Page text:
Whole economy output (measured by gross value added GVA) increased by 0.6% in the fourth quarter of 2015, while the Labour Force Survey (LFS) shows that the number of workers and jobs increased by 0.7% and 0.5% respectively while hours worked increased by 1.7% over this period. This combination of movements in outputs and labour inputs implies that labour productivity across the whole economy decreased by 1.2% in terms of output per hour, while output per worker was unchanged and output per job increased by 0.1%.
Differences between growth of output per worker and output per job reflect changes in the ratio of jobs to workers. This ratio decreased a little in Quarter 4 2015. Differences between these measures and output per hour reflect movements in average hours per job and per worker. Between quarter 3 and quarter 4 average hours per worker increased from 31.9 to 32.2 hours per week, reflecting faster growth of full-time employment than part-time employment as well as increases in average hours in both types of employment.. For this reason, output per hour is a more comprehensive indicator of labour productivity and is the main focus of the commentary in this release.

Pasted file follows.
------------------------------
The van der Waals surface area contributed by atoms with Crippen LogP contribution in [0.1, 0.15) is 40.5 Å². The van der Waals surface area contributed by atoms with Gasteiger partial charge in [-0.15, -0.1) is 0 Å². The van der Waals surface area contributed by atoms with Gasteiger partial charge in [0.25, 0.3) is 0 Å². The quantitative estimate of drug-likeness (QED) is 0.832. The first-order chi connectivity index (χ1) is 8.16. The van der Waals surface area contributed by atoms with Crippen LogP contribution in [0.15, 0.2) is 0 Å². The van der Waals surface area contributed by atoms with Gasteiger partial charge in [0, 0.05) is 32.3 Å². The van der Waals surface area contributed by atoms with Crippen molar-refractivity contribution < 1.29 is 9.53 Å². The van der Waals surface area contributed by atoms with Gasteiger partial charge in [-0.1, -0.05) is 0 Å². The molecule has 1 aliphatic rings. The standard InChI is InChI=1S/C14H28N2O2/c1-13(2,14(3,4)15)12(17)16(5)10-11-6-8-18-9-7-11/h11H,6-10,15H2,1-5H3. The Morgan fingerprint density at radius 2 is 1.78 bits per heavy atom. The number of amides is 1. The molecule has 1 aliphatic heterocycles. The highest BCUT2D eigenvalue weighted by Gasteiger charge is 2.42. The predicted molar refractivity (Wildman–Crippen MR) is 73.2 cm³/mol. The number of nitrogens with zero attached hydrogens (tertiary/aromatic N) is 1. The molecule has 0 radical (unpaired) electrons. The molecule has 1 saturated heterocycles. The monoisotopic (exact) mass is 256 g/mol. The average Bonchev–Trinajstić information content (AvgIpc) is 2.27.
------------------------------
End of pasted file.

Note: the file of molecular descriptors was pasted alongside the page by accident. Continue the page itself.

This equation explains how labour productivity is calculated and how it can be derived using growth rates for GVA and labour inputs.
Unit labour costs (ULCs) reflect the full labour costs, including social security and employers’ pension contributions, incurred in the production of a unit of economic output, while unit wage costs (UWCs) are a narrower measure, excluding non-wage labour costs. Growth of ULCs can be decomposed as:
This equation explains how ULCs are calculated and how it can be derived from growth of labour costs per unit of labour (such as labour costs per hour worked) and growth of labour productivity.